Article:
generating a fault indication via said host processor in the event said on/off states of said selector switches indicated by said status signal do not correspond with said on/off states of said selector switches specified by said mode control signal within a predetermined time period from the generation of said mode control signal.
13. The method of claim 12 wherein said step of communicating said mode control signal to said battery pack comprises the step of communicating said mode control signal from said system electronics to said battery pack via a first single wire interface and said step of communicating said status signal to said system electronics comprises the step of communicating said status signal to said system electronics over a second single wire interface.
14. The method of claim 10 wherein said selector switches have an output that is directly coupled to a voltage regulator within said system electronics through a steering diode and said battery pack is operative in response to selected ones of said at least three predetermined mode control signals to apply power directly to said to said voltage regulator through said steering diode.
Description
CROSS REFERENCE TO RELATED APPLICATIONS

Not Applicable

STATEMENT REGARDING FEDERALLY SPONSORED RESEARCH OR DEVELOPMENT

Not Applicable

BACKGROUND OF THE INVENTION

The present invention pertains to electronic equipment used in portable applications and, more specifically, to an interface between the system electronics in portable electronic equipment having dual battery packs that provides for the sequencing and switching of power to the system electronics and the battery packs.

The utility of electronic equipment used in portable applications, such as notebook computers, is often limited by the runtime that is possible when the equipment is battery powered. One common technique for extending the runtime of portable electronic equipment has been to provide for 2 distinct battery packs. Typically, the battery packs are removably mountable within a housing that contains the system electronics.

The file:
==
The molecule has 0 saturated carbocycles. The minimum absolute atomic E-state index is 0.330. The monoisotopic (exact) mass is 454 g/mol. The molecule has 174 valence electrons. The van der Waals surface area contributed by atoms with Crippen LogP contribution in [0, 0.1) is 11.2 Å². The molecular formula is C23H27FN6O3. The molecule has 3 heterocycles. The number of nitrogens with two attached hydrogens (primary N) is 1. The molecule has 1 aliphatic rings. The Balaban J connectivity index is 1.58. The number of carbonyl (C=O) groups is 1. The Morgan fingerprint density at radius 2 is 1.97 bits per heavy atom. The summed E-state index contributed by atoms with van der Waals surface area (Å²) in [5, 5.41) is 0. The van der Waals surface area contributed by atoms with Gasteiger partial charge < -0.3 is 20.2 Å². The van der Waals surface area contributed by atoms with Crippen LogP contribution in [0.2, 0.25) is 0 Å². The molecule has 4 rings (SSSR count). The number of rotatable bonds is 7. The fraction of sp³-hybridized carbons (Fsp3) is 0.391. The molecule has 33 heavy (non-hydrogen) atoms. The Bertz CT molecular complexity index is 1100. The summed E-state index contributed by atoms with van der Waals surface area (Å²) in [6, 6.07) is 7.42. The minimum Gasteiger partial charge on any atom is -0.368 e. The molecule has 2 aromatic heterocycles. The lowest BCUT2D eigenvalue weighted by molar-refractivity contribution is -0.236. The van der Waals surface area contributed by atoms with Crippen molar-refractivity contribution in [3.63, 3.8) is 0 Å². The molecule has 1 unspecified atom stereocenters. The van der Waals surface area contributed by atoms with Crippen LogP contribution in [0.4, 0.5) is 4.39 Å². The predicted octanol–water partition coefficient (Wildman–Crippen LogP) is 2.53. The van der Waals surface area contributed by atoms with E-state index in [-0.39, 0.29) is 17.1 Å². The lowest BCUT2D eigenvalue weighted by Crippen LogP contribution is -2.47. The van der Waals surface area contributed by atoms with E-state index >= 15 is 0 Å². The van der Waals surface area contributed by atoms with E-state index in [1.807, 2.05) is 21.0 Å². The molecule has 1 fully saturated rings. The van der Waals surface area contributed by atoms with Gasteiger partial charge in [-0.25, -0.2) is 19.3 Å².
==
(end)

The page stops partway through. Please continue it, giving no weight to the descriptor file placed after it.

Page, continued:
The use of two battery packs requires the implementation of a selector that connects one battery pack positive terminal to the system or charger while isolating the other pack from the system. The selector is traditionally implemented as a MOSFET switch array included in the system electronics.

Each battery pack in a traditional system usually includes a protection circuit and a pack control unit that together provide safety functions and control discrete MOSFETs that connect the pack cells to the pack positive terminal. In this implementation, the pack control unit identifies when the pack is connected to the system electronics, usually by measuring a voltage level, and enables the connection of the pack cells to the pack positive terminal by turning on the pack charge and discharge MOSFETs. A host processor within the system electronics follows a specific algorithm and connects one of the packs (when in dual pack mode) to the power bus that supplies the system.

This topology has been widely used in the industry with only minor variations in the implementation of the selector located on the system side. This architecture, however, has noted disadvantages, namely, the additional costs that are a direct result of the use of discrete MOSFET switches on the system side and additional power dissipation that also results from the use of such switches. Additionally, as a result of the additional voltage drop across the system side MOSFET devices used to implement the selector function, the runtime that is achieved from a battery pack is adversely affected.

It would therefore be desirable to provide an interface between the system electronics used in a portable electronic device that allows the use of battery packs and that avoids the above-described disadvantages of traditional architectures in battery powered systems.

BRIEF SUMMARY OF THE INVENTION